I asked my father what they were. He told me, in a rather disinterested tone, that they were white truffles sent as a gift by his aunt Azelma, an old fossil living out her years in Florence (the city of my dad’s birth.)

My father is fearsome eater. He will gleefully devour almost anything edible which is placed before him. He is fond of calves brains, eels and head cheese.  But in one of those singular mysteries which prove the infinite contradictions of the human condition, he’s strangely unenthusiastic about truffles.

Whip up some scrambled eggs, he said, and we’ll crack open a tin of truffles and stir them in for lunch. So we did. And I thought it was jolly tasty. He saw how much I liked them, and in an act of characteristic generosity he gave me his portion too.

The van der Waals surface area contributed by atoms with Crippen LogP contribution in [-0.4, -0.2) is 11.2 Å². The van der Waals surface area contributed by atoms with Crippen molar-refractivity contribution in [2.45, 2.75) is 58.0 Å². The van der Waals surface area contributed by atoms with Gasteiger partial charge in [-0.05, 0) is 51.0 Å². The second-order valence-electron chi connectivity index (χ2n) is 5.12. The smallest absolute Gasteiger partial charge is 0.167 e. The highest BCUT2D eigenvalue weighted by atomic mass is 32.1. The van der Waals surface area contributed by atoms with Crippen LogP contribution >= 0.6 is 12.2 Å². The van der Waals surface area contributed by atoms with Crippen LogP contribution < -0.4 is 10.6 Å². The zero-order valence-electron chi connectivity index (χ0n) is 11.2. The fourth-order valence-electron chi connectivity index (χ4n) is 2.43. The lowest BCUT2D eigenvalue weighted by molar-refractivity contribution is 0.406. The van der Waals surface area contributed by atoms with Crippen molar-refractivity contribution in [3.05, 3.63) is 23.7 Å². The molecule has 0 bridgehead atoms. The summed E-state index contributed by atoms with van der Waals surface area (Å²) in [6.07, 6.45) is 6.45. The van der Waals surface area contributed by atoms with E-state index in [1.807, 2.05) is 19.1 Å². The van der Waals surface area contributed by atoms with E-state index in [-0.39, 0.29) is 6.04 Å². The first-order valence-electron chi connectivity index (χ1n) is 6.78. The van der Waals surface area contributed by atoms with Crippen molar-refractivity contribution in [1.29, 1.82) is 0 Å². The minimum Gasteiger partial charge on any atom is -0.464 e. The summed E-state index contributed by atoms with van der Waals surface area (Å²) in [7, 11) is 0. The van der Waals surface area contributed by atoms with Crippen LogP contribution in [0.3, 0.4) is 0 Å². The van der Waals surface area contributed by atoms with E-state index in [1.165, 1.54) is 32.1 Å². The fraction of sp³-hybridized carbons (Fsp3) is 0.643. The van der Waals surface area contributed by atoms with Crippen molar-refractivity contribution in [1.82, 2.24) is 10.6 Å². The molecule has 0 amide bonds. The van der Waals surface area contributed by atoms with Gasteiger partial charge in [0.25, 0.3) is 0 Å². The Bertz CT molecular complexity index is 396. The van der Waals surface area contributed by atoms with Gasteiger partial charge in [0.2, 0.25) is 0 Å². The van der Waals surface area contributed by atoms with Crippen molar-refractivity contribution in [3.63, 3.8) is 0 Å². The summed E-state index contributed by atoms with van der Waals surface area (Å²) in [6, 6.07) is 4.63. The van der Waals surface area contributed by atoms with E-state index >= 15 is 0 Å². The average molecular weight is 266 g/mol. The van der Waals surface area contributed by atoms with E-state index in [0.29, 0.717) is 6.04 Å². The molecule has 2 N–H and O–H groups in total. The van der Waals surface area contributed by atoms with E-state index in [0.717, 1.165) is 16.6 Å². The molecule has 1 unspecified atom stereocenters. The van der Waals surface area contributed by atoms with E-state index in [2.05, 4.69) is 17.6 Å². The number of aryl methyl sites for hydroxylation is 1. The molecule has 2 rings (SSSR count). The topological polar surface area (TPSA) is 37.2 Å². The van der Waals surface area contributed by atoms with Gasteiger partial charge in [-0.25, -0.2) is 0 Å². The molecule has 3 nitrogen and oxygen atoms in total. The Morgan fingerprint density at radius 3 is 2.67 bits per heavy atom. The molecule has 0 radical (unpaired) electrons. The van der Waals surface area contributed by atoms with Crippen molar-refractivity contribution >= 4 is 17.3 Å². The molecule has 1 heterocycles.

Each tiny tin was probably about an ounce, which at today’s prices made those scrambled eggs worth about $200. Not bad for a ten year old as a mid-afternoon snack. Over the course of the next few weeks I ate the remaining two or three tins with scrambled eggs. My parents didn’t seem to notice, or if they did they didn’t care.

Fast forward to today, and if my son ate my truffles I would care very much indeed. As mentioned earlier, I just bought a truffle for $360. But before you consider me grossly overpaid and ostentatious myself, the specimen pictured here was split between me and five others. One early Sunday morning, my friend Jeremy and I were watching with bleary eyes our respective toddlers rampaging through our local playground when we agreed that we deserved a treat. So we decided to co-invest in a white truffle.